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June 2015: Abdomen

A 46 year old safety officer presents to the sick bay with a complaint of intermittent epigastric pain for the past week which has now become constant. The pain at times radiates through to his back and when it is severe it is associated with nausea and vomiting. The patient had a similar episode approximately one year ago although pain was more localized to the right upper quadrant, which resolved on its own at that time. He is on day 17/21 of his hitch.

 

On review of systems he denies fever, chills, joint or muscle pains, but has noticed general weakness.  The patient denies chest pain, shortness of breath, dizziness or vision changes.

 

  • Past History: cholelithiasis (gallstones), mild hypertension
  • Past Surgical History: Hernia repair, tonsillectomy
  • Current Medications: Prinivil (lisinopril) 40mg/d, multivitamin
  • Allergies: NKDA
  • Immunization Status: Tetanus and influenza are up to date
  • Social History: Social drinker, smokes ½ a pack a day
  • Family History: Mother had gallbladder removed; father had peptic ulcer disease and coronary artery disease (CAD)

Vitals

  • Temp 99.1
  • Pulse 96
  • Respirations 22 (shallow)
  • Blood pressure 146/100
  • Pulse Ox 98% RA

Physical Exam

  • General: Alert and Oriented x 4, no acute distress although patient appears to be very uncomfortable however sitting up with knees flexed or on his side in a knee/chest position seems to alleviate some discomfort, skin cool and dry
  • HEENT: AT/NC, eyes anicteric, TMs clear, Nose clear, mucus membranes somewhat dry, no lesions appreciated
  • Cardio: regular rhythm and rate, no murmurs appreciated
  • Lung: clear to auscultation bilaterally
  • Back: no CVAT although patient appears uncomfortable from the percussion
  • Abdomen: soft, mildly distended, bowel sounds diminished in all 4 quadrants, generalized tenderness noted with rebound and voluntary guarding
  • Extremities: no clubbing, cyanosis or edema
  • Skin: Cool and dry, no rashes, anicteric

Lab Work

  •  Orthostatics: Positive
  •  Rapid Flu: Negative
  • UA:
    • Specific gravity >1.030
    • pH 6
    • Blood trace
    • WBCs negative
    • Bilirubin small
    • Urobilinogen trace
    • Protein small
    • Ketones large

 

 

How would you approach this patient?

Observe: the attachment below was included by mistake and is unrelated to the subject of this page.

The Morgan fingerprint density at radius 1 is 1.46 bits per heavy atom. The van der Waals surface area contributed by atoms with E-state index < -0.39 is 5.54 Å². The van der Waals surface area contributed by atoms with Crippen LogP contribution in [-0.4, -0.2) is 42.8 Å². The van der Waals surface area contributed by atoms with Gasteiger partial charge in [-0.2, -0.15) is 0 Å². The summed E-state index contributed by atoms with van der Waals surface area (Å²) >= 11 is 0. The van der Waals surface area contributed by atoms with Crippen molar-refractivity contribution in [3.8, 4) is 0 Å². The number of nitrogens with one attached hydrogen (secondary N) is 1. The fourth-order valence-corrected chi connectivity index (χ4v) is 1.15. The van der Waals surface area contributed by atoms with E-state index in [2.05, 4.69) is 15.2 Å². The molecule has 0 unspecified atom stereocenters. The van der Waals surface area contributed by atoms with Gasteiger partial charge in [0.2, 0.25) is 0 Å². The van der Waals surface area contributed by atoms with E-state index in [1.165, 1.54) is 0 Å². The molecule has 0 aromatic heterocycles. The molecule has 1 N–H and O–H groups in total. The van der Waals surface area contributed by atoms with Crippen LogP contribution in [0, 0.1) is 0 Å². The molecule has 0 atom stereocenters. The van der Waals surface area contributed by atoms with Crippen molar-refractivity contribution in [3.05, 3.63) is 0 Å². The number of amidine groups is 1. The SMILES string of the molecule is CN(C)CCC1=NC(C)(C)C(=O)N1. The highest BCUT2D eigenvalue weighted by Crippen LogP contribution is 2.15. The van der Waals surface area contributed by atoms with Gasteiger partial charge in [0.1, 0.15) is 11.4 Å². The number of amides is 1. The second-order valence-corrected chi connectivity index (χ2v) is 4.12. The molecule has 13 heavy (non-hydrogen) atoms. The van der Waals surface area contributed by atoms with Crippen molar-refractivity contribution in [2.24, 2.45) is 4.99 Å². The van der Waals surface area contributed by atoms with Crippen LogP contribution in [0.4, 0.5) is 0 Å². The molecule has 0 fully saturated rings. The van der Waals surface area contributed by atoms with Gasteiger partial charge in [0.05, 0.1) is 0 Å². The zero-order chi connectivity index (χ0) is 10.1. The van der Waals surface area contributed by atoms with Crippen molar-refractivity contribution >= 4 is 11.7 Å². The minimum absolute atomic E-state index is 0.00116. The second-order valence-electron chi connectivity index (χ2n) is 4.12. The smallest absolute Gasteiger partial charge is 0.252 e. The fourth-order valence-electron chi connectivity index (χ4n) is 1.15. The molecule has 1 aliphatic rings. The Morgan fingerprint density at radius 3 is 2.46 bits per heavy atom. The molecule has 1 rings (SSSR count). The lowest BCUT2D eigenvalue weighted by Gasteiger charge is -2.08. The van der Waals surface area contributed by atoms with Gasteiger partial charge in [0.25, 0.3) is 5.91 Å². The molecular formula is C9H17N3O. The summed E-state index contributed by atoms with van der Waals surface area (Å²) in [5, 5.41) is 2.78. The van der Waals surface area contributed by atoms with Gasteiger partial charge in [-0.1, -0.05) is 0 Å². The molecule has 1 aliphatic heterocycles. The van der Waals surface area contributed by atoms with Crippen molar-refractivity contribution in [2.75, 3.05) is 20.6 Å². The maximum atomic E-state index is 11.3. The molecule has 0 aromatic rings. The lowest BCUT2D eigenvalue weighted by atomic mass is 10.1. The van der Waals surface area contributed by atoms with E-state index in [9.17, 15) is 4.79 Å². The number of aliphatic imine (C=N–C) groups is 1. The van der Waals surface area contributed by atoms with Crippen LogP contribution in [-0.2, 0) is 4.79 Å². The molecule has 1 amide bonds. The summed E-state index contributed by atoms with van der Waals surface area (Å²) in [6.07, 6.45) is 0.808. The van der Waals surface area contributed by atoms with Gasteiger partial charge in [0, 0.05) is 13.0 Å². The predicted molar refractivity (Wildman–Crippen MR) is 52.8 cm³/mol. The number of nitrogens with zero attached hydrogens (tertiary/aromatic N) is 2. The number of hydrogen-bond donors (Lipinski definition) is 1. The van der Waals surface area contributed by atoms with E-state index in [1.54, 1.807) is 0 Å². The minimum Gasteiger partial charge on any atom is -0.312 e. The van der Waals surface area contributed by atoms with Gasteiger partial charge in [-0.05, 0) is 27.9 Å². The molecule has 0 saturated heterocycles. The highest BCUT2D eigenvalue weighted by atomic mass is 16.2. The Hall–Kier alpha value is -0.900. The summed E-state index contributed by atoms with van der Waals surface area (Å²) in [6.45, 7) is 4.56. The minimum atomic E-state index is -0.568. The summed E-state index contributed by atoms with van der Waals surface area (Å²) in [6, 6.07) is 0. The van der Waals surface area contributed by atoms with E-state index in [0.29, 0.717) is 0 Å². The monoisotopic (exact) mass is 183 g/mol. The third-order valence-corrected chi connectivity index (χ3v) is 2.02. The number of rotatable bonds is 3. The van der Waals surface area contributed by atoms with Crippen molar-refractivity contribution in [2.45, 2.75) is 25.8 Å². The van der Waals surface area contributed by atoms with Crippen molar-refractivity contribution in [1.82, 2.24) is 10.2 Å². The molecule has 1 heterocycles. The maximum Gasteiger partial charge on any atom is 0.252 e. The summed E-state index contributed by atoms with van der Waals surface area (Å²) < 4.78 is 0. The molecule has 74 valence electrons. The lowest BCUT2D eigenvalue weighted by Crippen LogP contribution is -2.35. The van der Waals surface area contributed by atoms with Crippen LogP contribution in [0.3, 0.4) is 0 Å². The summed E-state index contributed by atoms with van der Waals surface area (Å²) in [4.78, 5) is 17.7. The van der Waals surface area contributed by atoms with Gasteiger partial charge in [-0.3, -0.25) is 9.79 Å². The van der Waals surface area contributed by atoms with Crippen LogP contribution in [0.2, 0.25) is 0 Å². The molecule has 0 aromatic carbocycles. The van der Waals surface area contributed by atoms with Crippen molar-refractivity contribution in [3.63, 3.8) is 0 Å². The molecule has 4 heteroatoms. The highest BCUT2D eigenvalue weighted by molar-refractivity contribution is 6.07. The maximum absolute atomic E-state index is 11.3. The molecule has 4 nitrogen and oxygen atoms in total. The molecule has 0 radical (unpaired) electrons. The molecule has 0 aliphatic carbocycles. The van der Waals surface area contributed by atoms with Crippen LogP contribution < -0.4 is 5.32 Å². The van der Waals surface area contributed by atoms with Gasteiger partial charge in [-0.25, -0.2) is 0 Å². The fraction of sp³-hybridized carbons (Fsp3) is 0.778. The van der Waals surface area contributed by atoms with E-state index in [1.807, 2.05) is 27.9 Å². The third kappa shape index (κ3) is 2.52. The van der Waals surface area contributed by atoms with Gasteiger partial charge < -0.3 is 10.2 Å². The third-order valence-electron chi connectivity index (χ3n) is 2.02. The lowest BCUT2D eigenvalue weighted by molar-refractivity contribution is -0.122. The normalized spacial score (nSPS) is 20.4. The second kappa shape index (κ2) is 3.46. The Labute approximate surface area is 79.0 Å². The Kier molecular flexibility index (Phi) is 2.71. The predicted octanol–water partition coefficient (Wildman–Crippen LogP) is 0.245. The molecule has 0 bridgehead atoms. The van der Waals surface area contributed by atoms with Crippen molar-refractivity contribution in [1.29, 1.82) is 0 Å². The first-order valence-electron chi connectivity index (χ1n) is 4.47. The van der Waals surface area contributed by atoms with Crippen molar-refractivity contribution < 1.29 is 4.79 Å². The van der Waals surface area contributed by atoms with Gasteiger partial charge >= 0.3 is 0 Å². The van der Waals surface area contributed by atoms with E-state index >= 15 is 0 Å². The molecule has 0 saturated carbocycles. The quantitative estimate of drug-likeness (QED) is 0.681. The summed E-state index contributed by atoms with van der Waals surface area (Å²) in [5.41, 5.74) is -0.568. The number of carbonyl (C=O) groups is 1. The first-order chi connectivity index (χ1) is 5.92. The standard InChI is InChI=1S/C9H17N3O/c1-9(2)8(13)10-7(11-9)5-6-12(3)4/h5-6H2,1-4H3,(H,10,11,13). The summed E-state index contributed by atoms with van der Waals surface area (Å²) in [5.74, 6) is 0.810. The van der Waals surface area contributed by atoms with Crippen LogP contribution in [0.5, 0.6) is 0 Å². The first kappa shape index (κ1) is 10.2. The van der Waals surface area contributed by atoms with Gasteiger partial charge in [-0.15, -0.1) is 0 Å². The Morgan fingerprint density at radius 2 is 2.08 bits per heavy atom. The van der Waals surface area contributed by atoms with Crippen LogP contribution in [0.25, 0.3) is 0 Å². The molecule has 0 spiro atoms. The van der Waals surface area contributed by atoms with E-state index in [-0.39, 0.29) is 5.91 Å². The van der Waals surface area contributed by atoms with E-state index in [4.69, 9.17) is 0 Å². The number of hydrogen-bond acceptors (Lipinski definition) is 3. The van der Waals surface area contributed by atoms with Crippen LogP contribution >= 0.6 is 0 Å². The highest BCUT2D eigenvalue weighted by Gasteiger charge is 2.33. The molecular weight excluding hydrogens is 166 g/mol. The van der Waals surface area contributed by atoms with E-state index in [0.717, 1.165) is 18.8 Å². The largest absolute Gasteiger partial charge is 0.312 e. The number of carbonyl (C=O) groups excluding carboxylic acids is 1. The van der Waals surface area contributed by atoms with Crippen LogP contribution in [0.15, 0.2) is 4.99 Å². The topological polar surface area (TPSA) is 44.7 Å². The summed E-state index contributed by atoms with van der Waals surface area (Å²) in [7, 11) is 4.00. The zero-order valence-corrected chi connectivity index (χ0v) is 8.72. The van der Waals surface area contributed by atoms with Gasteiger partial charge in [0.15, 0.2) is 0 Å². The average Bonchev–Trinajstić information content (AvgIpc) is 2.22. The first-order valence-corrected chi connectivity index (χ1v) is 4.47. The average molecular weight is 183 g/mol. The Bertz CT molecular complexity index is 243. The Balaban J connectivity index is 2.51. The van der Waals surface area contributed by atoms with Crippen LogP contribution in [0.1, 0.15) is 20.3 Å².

Differential Diagnosis

  • Cholecystitis
  • Peptic Ulcer Disease (PUD)
  • Pancreatitis
  • Appendicitis
  • Hepatitis
  • Angina Pectoris
  • Renal Cholic (Kidney Stone)
  • Abdominal Aortic Aneurism
  • Duodenitis
  • Colitis
  • Pyelonephritis

 

Diagnosis: Pancreatitis secondary to biliary stones

 

Treatment

  • NPO
  • IV Fluids
  • Morphine titrate 2mg increments for pain control while monitoring blood pressure and respiratory rate
  • MEDEVAC for further work-up, definitive diagnosis and treatment

 

Discussion

Abdominal pain is one of the most challenging presentations in the remote environment. Looking at the differential diagnosis above, all of these entities must be considered and ruled in/out. The list should go from highest index of suspicion to lowest. This patient’s presentation gives the remote practitioner certain clues leading him/her to the most likely entity on the differential diagnosis.

 

Pancreatitis can stem from a number of etiologies with the most common being biliary stones which become trapped in the pancreatic duct. This accounts for ~35-40% of all cases. The second most frequent cause is alcohol related.

 

The features in this case which pointed to the diagnosis included a previous history of similar colicky like pain. The pain is colicky in nature due to “a ball valve effect” of stones obstructing and then migrating from the pancreatic duct. The constant pain comes from a completely obstructed duct. The net effect of the obstruction is severe pain, chemical peritonitis causing an ileus manifested by decreased bowel sounds, abdominal distention, nausea and vomiting. The patient will also “3rd space” fluid into the abdomen which along with decreased intake and vomiting giving us positive orthostatics due to volume depletion. Lastly we will notice decreased urine output with a urine that is concentrated and may also demonstrate as ours does other abnormalities either associated or not associated with this disease.

 

Definitive treatment typically includes keeping the patient NPO, IV hydration, pain control, hyperalimentation. It can also require IV antibiotics, surgical intervention and can become a chronic problem with repeated episodes depending on the etiology.

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